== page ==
Doe 1008 v. Kieser et al, No. 0:2016cv01330 - Document 40 (D. Minn. 2017)

Court Description: MEMORANDUM OPINION AND ORDER. 1. Wright County's Motion to Dismiss (Doc. No. 26 ) is GRANTED; and 2. D. Kieser's Motion for Judgment on the Pleadings (Doc. No. 22 ) is GRANTED. 3. Plaintiff's Amended Complaint (Doc. No. 9 ) is DISMISSED WITHOUT PREJUDICE. (Written Opinion) Signed by Judge Donovan W. Frank on 4/20/2017. (BJS)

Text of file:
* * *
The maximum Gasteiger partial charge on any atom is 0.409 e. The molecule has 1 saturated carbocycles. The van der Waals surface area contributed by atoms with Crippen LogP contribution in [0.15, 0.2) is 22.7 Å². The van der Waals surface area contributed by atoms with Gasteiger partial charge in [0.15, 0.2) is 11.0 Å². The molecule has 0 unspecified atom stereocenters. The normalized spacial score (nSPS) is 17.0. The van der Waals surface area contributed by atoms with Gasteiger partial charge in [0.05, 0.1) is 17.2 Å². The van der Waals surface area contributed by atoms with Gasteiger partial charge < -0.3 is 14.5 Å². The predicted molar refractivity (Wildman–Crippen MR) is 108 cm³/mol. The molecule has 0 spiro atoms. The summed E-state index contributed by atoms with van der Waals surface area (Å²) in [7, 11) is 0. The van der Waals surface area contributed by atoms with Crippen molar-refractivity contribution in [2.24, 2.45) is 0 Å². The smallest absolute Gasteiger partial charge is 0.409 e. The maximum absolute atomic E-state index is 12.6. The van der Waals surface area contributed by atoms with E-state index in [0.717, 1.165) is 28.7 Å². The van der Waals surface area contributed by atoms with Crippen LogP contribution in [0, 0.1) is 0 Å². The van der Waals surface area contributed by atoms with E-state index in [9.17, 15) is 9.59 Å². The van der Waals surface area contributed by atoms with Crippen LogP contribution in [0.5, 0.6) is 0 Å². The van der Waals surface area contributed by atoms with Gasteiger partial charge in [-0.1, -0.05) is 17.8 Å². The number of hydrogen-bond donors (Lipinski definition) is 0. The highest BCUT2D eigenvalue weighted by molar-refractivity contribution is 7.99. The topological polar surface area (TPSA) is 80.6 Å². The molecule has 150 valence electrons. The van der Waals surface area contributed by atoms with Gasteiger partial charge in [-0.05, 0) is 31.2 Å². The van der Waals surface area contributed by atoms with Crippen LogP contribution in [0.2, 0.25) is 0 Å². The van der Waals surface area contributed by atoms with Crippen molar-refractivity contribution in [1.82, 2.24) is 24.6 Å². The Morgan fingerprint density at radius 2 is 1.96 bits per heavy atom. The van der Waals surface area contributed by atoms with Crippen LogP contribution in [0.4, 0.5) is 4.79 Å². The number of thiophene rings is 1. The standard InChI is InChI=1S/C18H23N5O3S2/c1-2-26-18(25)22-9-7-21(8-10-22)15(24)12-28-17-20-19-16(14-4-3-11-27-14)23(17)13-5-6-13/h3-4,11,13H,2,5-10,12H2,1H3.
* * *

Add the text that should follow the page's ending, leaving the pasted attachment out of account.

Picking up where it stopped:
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Doe 1008 v. Kieser et al Doc. 40 UNITED STATES DISTRICT COURT DISTRICT OF MINNESOTA Doe 1008, Civil No. 16-1330 (DWF/LIB) Plaintiff, v. MEMORANDUM OPINION AND ORDER Timothy Darriel Kieser; Deanna Keiser; and the County of Wright, Minnesota, a political subdivision of the State of Minnesota, Defendants. Michael A. Bryant, Esq., Bradshaw & Bryant PLLC, counsel for Plaintiff. James S. McAlpine, Esq., and Jessie L. Sogge, Esq., Quinlivan & Hughes, PA, counsel for Defendants Timothy Darriel Kieser and Deanna Keiser. Elizabeth J. Vieira, Esq., and Scott T. Anderson, Esq., Rupp, Anderson, Squires & Waldspurger, counsel for Defendant County of Wright, Minnesota. INTRODUCTION This matter is before the Court on a Motion to Dismiss brought by Defendant County of Wright, Minnesota (“Wright County”) (Doc. No. 26); and a Motion for Judgment on the Pleadings brought by Defendant Deanna Kieser (“D. Kieser”) (Doc. No. 22). For the reasons set forth below, the Court grants the motions. Dockets.Justia.com BACKGROUND Plaintiff Doe 1008 (“Plaintiff”)1 filed an Amended Complaint asserting the following three claims: (1) Sexual Abuse [Battery] of a Child (against Defendant Timothy Darriel Kieser (“T. Kieser”)); (2) Negligent Placement and Supervision of Child in Foster Care (against Wright County); and (3) Negligent Supervision of a Child in Foster Care (against D. Kieser). (Doc. No. 9 (“Am. Compl.”) ¶¶ 7-11.) Plaintiff alleges that at age twelve Wright County officials placed her into foster care with D. Kieser and her husband, along with their adult son T. Kieser. (Id. ¶ 4.) Plaintiff further alleges that T. Kieser sexually abused her over an extended period of time and that, in 2004, T. Kieser was convicted of felony-level criminal sexual conduct related to the abuse. (Id. ¶¶ 5, 6.) Relevant to this motion, Plaintiff alleges that Wright County negligently failed to evaluate whether T. Kieser might abuse Plaintiff before placing her in the Kiesers’ home, and that Wright County negligently failed to train the Kiesers on how to supervise their son “as another person living in the same residence with a vulnerable child.” (Id. ¶ 8.) Plaintiff also asserts a claim against D. Kieser for failing to properly monitor and supervise Plaintiff and her son. (Id. ¶ 10.) Plaintiff seeks to hold T. Kieser, D. Kieser, 1 Wright County submits that Plaintiff has not identified any legal basis for keeping her identity anonymous in this civil matter. In light of the fact that both motions are granted, the Court declines to consider this issue. 2 and Wright County jointly and severally liable for damages in excess of $50,000 caused by T. Kieser’s abuse of Plaintiff. Wright County filed a motion to dismiss and D. Kieser filed a motion for judgment on the pleadings, both of which the Court considers below. 2 DISCUSSION I. Legal Standard A party may move for judgment on the pleadings at any point after the close of pleadings, but early enough to avoid a delay of trial. Fed. R. Civ. P. 12(c). The Court evaluates a motion for judgment on the pleadings under the same standard as a motion brought under Rule 12(b)(6). See Ashley Cty. v. Pfizer, Inc., 552 F.3d 659, 665 (8th Cir. 2009); Westcott v. City of Omaha, 901 F.2d 1486, 1488 (8th Cir. 1990). In deciding a motion to dismiss pursuant to Rule 12(b)(6), a court assumes all facts in the complaint to be true and construes all reasonable inferences from those facts in the light most favorable to the complainant. Morton v. Becker, 793 F.2d 185, 187 (8th Cir. 1986). In doing so, however, a court need not accept as true wholly conclusory allegations, Hanten v. Sch. Dist. of Riverview Gardens, 183 F.3d 799, 805 (8th Cir. 1999), or legal conclusions drawn by the pleader from the facts alleged, Westcott, 901 F.2d at 1488. A court may consider the complaint, matters of public record, orders, materials embraced by the complaint, and exhibits attached to the complaint in deciding a 2 Both Wright County and D. Kieser point out that Plaintiff’s opposition to the motions was filed late and without justification. The Court declines to strike the opposition, as both motions will be granted even after considering Plaintiff’s opposition. 3 motion to dismiss under Rule 12(b)(6). Porous Media Corp. v. Pall Corp., 186 F.3d 1077, 1079 (8th Cir. 1999). To survive a motion to dismiss, a complaint must contain “enough facts to state a claim to relief that is plausible on its face.” Bell Atl. Corp. v. Twombly, 550 U.S. 544, 545 (2007). Although a complaint need not contain “detailed factual allegations,” it must contain facts with enough specificity “to raise a right to relief above the speculative level.” Id. at 555. As the United States Supreme Court reiterated, “[t]hreadbare recitals of the elements of a cause of action, supported by mere conclusory statements,” will not pass muster under Twombly. Ashcroft v. Iqbal, 556 U.S. 662, 678 (2009) (citing Twombly, 550 U.S. at 555). In sum, this standard “calls for enough fact[s] to raise a reasonable expectation that discovery will reveal evidence of [the claim].” Twombly, 550 U.S. at 556. II. Motions to Dismiss and for Judgment on the Pleadings The threshold question in every federal case is whether the court has jurisdiction. Vorachek v. United States, 337 F.2d 797, 798 (8th Cir. 1964). The burden is on the plaintiff to allege and establish that the asserted claims are within the court’s jurisdiction. Id. at 799. In particular, Rule 8(a) of the Federal Rules of Civil Procedure requires a plaintiff to include a “short and plain statement of the grounds for the court’s jurisdiction.” Fed. R. Civ. P. 8(a)(1). Moreover, it is incumbent upon a plaintiff to allege jurisdictional facts. Voracheck, 337 F.2d at 799. “It is the responsibility of the complainant clearly to allege facts demonstrating that he is a proper party to invoke judicial resolution of the dispute and the exercise of the court’s remedial powers.” Warth 4 v. Seldin, 422 U.S. 490, 518 (1975). Courts look to the entirety of a complaint to determine whether Rule 8 is satisfied. See, e.g., Gardner v. First Am. Title Ins. Co., 294 F.3d 991, 993-94 (8th Cir. 2002). Here, both D. Kieser and Wright County argue that Plaintiff’s Amended Complaint fails to plead a basis for federal jurisdiction. The Amended Complaint contains no jurisdictional statement. The only reference to a federal statute is found in the caption of the Amended Complaint (citing 42 U.S.C. § 1983). Moreover, there are no affirmative allegations of jurisdiction contained in the Amended Complaint. For these reasons, the Court concludes that Plaintiff has failed to meet her burden to allege that her causes of action are within the Court’s jurisdiction. See Voracheck, 337 F.2d at 799 (holding that the district court was “clearly right” to conclude it lacked jurisdiction when the complaint failed to plainly state the basis for jurisdiction); Ivey v. Frost, 346 F.2d 115, 115 (8th Cir. 1965) (finding complaint fatally defective where it made no adequate statement of jurisdictional facts and the only reference to a federal statute was in the caption). Plaintiff’s claims against Wright County and D. Kieser are, therefore, properly dismissed for a failure to properly allege jurisdiction. Even if Plaintiff had properly alleged jurisdiction, the Court concludes that there are no grounds for subject matter jurisdiction in this case. In her opposition, Plaintiff argues that this case is properly in federal court as a § 1983 claim, thus invoking 5 federal-question jurisdiction. 3 Pursuant to 28 U.S.C. § 1331, “[t]he district courts shall have original jurisdiction of all civil actions arising under the Constitution, laws, or treaties of the United States.” In addition, if the court has original jurisdiction over a claim, it may exercise supplemental jurisdiction over any other claims that form part of the same case or controversy. 28 U.S.C. § 1367. In a facial challenge to jurisdiction, all factual allegations regarding jurisdiction are presumed to be true and all reasonable inferences are drawn in favor of the plaintiff. See Biscanin v. Merrill Lynch & Co., Inc., 407 F.3d 905, 907 (8th Cir. 2005). To adequately plead a claim under 42 U.S.C. § 1983, a plaintiff must allege a deprivation of a constitutional or federal statutory right and that the alleged deprivation was committed by a person acting under color of state law. West v. Atkins, 487 U.S. 42, 48 (1988); see also Schmidt v. City of Bella Villa, 557 F.3d 564, 571 (8th Cir. 2009). Viewing the allegations in the light most favorable to Plaintiff, the Court concludes that Plaintiff fails to allege facts sufficient to support the existence of a claim arising under federal law. See Biscanin, 407 F.3d at 907 (“A court does not obtain subject matter jurisdiction just because a Plaintiff raises a federal question in his or her complaint. If the asserted basis of federal jurisdiction is patently meritless, then dismissal for lack of jurisdiction is appropriate.”) (citations omitted). First, the only claim stated against Wright County is a claim for negligence. (Am. Compl. ¶ 8.) Negligence, however, is not actionable under § 1983. See, e.g., 3 Plaintiff agrees that diversity jurisdiction does not apply. (Doc. No. 34 at 3.) 6 Daniels v. Williams, 474 U.S. 327, 333 (1986) (explaining that “[w]here a government official’s act causing injury . . . is merely negligent, no procedure for compensation is constitutionally required;” noting that injuries inflicted by governmental negligence are generally redressed by tort statutes) (citations and internal quotations omitted); Sellers v. Baer, 28 F.3d 895, 902-03 (8th Cir. 1994) (“Gross negligence on the part of the officers—even assuming their conduct rose to such a level—is not actionable under [§ 1983]”.). Despite the limited nature of the allegations in the Amended Complaint (which speak of only negligence against Wright County), Plaintiff argues that this case involves the “abuse of power by Wright County” and suggests that substantive due process is implicated. (Doc. No. 34 at 4.) This argument fails. Again, the allegations in the Amended Complaint against Wright County speak to only a cause of action for negligence. There is no allegation suggesting that Plaintiff intended to assert a substantive due-process claim. In addition, the Amended Complaint is devoid of facts that would demonstrate that Wright County’s action was so outrageous or egregious so as to be “conscience-shocking,” the standard for a substantive due-process claim. See McLean v. Gordon, 548 F.3d 613, 616-17 (8th Cir. 2008); Burton v. Richmond, 548 F.3d 613, 729 (8th Cir. 2004) (explaining that an agency’s failure to investigate a complaint of possible sexual abuse or failure to conduct a home study did not violate substantive due process rights). 4 Namely, there is no allegation that any abuse was reported to Wright County or that there was a failure to investigate or intervene in reported abuse. 4 In addition, for a municipality to be liable under § 1983, a plaintiff must prove that (Footnote Continued on Next Page) 7 Second, to establish a claim against D. Kieser as a private actor under § 1983, there must be “a mutual understanding, or a meeting of the minds, between the private party and the state actor.” Miller v. Compton, 122 F.3d 1094, 1098 (8th Cir. 1997) (citation omitted). D. Kieser points to authority that foster parents are not typically considered an agent of the state for purposes of a § 1983 analysis. See, e.g., United States v. Peneaux, 432 F.3d 882, 896 (8th Cir. 2005). Plaintiff has failed to allege that D. Kieser was acting under color of law when she allegedly failed to supervise her son or Plaintiff. Indeed, Plaintiff does not appear to dispute that D. Kieser was not acting under color of law. Instead, Plaintiff argues that if the Court has federal question jurisdiction over Wright County, it has supplemental jurisdiction over D. Kieser. However, because the Court has already concluded that Plaintiff failed to demonstrate that the Court has federal question jurisdiction over the claim against Wright County, there is no supplemental jurisdiction over the claim against D. Kieser. For the reasons discussed above, the Court concludes that Plaintiff has failed to adequately plead jurisdiction and that the Court lacks subject matter jurisdiction over the claims asserted against Wright County and D. Kieser. Thus, those claims are properly dismissed. In addition, the Court concludes that it lacks supplemental jurisdiction over (Footnote Continued From Previous Page) a municipal policy or custom was the “moving force [behind] the constitutional violation.” Monell v. Dep’t of Social Servs., 436 U.S. 658, 691 (1978). There are no facts in the Amended Complaint that would suggest a municipal custom or policy that was behind any alleged constitutional violation. 8 the remaining battery claim against T. Kieser 5 and dismisses that claim without prejudice as well. To the extent that Plaintiff has a claim, it appears that it should be brought in state court. ORDER Based upon the foregoing, IT IS HEREBY ORDERED that: 1. Wright County’s Motion to Dismiss (Doc. No. [26]) is GRANTED; and 2. D. Kieser’s Motion for Judgment on the Pleadings (Doc. No. [22]) is GRANTED. 3. Plaintiff’s Amended Complaint (Doc. No. [9]) is DISMISSED WITHOUT PREJUDICE. LET JUDGMENT BE ENTERED ACCORDINGLY. Dated: April 20, 2017 s/Donovan W. Frank DONOVAN W. FRANK United States District Judge 5 Plaintiff makes no allegation that T. Kieser was an “actor of the state” when he allegedly assaulted Plaintiff. 9